|Publication number||US7580901 B2|
|Application number||US 11/189,935|
|Publication date||Aug 25, 2009|
|Filing date||Jul 26, 2005|
|Priority date||Jul 26, 2005|
|Also published as||US20070027822|
|Publication number||11189935, 189935, US 7580901 B2, US 7580901B2, US-B2-7580901, US7580901 B2, US7580901B2|
|Inventors||Randy S. Johnson, Lynn M. Koch, Tedrick N. Northway, David A. Romero|
|Original Assignee||International Business Machines Corporation|
|Export Citation||BiBTeX, EndNote, RefMan|
|Patent Citations (10), Non-Patent Citations (1), Referenced by (5), Classifications (8), Legal Events (5)|
|External Links: USPTO, USPTO Assignment, Espacenet|
The present invention relates generally to estimation support for electrical computers and digital processing systems, and specifically to providing a cost transition model in an on-demand operating system environment.
For many years, information technology (IT) organizations (the “providers”) have offered IT management services and computing resources to other business entities (the “customers”). In a “traditional” service model, the customers share a provider's management services, but each customer purchases or leases specific resources for the customer's exclusive benefit. The customer may purchase or lease the resources directly from the provider or from a third party. Regardless of their origins, though, such a purchase or lease may require extensive, time-consuming negotiations based upon the customer's anticipated requirements. If the customer's requirements are less than anticipated, then the customer effectively has wasted resources. If, however, the customer's requirements are greater than anticipated, then the customer may have to enter into additional time-consuming negotiations for the necessary resources.
Alternatives to the traditional service model, though, are able to anticipate and meet customers' processing needs as their requirements grow, while maximizing existing resources. One such alternative, pioneered by International Business Machines Corporation, allows a service provider to allocate resources to customers “on-demand” as the customers' needs change. In this on-demand service model, customers share computing and networking resources. In one implementation of the on-demand model, a service provider creates “logical” partitions of computing resources on primary processing units (commonly known as “mainframe” computers). Typically, an on-demand service provider contracts with several customers to provide a certain level of service to each customer, and creates a logical partition (LPAR) of resources for each customer to fulfill its obligations. Unlike traditional service contracts, an on-demand service contract generally requires that the customer be billed only for resources actually used, and for fixed costs not directly related to usage (such as labor costs incurred in support of the contract).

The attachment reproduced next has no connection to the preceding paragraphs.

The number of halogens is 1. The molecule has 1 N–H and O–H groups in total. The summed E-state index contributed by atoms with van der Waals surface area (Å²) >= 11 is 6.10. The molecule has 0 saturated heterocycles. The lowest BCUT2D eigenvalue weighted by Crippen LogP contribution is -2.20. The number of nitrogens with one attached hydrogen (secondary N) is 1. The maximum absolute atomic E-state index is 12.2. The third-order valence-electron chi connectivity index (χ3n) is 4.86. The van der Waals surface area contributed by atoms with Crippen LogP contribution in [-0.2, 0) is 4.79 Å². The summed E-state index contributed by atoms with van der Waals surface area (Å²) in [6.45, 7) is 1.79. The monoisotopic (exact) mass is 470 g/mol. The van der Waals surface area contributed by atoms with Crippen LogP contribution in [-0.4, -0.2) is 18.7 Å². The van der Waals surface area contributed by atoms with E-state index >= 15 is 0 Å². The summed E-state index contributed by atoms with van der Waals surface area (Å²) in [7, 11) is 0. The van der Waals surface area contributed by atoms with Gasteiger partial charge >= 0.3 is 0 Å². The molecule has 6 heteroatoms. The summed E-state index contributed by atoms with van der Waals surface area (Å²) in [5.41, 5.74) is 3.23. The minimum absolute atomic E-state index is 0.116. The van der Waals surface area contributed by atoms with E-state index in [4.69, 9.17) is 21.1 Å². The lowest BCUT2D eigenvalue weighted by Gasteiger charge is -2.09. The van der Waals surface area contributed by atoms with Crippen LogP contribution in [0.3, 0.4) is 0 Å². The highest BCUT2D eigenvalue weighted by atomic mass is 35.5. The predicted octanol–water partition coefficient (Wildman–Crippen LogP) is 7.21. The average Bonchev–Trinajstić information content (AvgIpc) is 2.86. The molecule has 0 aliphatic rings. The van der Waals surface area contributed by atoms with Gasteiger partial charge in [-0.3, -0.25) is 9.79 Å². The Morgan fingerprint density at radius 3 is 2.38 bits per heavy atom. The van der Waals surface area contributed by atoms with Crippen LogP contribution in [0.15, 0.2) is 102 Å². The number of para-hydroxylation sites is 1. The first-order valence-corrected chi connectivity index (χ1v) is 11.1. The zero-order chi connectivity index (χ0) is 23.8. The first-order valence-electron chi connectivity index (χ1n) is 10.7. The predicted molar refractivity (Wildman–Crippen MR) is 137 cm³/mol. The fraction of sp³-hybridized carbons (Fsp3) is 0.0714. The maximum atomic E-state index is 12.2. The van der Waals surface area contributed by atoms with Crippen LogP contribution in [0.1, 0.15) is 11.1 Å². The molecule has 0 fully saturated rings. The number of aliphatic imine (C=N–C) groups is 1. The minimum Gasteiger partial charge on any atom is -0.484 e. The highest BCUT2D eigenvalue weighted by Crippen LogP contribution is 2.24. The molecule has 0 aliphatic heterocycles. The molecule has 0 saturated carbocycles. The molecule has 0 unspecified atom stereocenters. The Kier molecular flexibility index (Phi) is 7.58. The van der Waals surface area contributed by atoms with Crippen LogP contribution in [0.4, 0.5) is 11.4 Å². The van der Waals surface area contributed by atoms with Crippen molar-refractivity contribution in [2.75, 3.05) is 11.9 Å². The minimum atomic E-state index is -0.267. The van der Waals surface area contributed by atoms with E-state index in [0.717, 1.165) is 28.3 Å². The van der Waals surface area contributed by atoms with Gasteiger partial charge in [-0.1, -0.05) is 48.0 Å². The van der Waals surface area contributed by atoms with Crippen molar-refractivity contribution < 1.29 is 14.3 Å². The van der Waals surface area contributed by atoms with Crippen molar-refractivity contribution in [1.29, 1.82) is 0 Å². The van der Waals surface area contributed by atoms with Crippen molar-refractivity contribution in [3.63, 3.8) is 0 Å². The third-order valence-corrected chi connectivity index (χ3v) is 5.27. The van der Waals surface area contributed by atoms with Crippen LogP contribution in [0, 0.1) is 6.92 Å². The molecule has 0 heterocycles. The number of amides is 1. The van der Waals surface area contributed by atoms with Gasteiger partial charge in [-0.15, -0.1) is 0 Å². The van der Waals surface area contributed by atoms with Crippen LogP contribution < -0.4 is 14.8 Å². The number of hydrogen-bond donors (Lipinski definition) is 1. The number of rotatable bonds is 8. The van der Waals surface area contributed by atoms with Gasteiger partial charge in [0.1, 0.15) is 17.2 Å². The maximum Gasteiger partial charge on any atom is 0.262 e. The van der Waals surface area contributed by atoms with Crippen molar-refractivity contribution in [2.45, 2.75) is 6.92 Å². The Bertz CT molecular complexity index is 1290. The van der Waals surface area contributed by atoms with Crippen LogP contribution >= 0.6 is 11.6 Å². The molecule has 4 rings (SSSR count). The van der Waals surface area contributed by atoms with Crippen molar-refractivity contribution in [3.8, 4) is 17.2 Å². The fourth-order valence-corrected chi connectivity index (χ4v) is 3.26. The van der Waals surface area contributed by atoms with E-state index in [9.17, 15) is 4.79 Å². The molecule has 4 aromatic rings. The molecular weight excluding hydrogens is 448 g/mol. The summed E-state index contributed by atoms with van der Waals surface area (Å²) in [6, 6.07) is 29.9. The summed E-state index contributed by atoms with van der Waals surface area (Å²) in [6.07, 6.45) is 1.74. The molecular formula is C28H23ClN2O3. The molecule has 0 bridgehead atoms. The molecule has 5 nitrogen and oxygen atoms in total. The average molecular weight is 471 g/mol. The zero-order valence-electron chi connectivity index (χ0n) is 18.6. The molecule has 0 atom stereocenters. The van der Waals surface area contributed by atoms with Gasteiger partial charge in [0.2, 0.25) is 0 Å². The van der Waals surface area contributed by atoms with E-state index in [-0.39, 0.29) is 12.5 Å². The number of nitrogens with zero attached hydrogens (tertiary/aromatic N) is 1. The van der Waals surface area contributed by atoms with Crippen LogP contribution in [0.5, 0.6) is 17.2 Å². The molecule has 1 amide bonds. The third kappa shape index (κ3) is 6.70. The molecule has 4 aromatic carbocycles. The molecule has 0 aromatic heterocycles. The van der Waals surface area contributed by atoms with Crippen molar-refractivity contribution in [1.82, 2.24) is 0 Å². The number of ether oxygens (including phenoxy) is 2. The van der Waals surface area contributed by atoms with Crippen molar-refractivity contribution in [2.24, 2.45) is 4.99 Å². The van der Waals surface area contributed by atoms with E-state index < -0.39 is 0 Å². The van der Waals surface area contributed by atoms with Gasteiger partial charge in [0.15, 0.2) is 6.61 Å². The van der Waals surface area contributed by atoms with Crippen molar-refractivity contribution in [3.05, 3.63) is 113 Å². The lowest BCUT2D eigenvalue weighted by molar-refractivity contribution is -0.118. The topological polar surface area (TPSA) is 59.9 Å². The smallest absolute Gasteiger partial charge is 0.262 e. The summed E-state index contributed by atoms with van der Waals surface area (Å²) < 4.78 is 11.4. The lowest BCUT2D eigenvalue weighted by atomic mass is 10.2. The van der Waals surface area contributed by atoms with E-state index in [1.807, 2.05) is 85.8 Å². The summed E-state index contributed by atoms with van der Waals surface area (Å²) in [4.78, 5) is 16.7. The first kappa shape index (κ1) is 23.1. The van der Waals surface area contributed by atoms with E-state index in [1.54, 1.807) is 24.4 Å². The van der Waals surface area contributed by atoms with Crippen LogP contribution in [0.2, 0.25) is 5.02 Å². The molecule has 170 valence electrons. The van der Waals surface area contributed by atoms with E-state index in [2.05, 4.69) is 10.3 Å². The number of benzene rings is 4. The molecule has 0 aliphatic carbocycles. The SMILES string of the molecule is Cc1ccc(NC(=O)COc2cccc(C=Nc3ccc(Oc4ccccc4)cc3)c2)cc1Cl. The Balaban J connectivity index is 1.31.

Generally, the on-demand provider delivers services based upon a contract that allows a variance of utilization. The provider delivers the requested services without regard to the physical resources used to provide those services. The customer does not purchase or lease the physical resources; instead, the provider retains the discretion to allocate the resources to logical partitions as needed to meet its service obligations. Typically, the provider establishes threshold levels of service that guide dynamic allocation of resources. Although on-demand customers may share a provider's services and computing resources, the provider generally must segregate and protect each customer's data.
In an on-demand data center, software is shared, simultaneously serving multiple customers in a flexible, automated fashion. The software is standardized, requiring little customization, and it is scalable, providing capacity on demand in a pay-as-you-go model. The software can be stored on a shared file system accessible from one or more servers. The software is executed via transactions that contain data and server processing requests that use processing resources on the accessed server. The accessed server also may make requests of other servers that require the use of processing resources. The use or consumption of processing resources is measured in units of time such as minutes, seconds, or hours. A CPU is one example of a processing resource, but other resources that may be consumed and measured include (but are not limited to) network bandwidth, memory, storage, packet transfers, complete transactions, etc.
In order to create service contracts efficiently, automated engagement tools may be utilized. For example, International Business Machines Corporation uses the Solution Advisor Global Edition (SAGE) as an engagement tool. International Business Machines On Demand offerings are standardized for all on demand engagements which makes cost calculations for the service engagement rapid and accurate. Delivery plan templates can be used in order to further reduce the time and costs for the engagement. But these delivery templates address on going operations. In order to provide services in an on-demand environment, the service provider must first transition the customer from the customer's old IT environment to the on-demand environment. As used herein, transition means defining the resources to be applied to the customer's need for a service contract, placing the customer's data and resources in operation, and getting the customer to operate routinely within the on demand environment. Moreover, as used herein, the term transition may mean setting up a new customer (boarding) or adding services to an existing customer.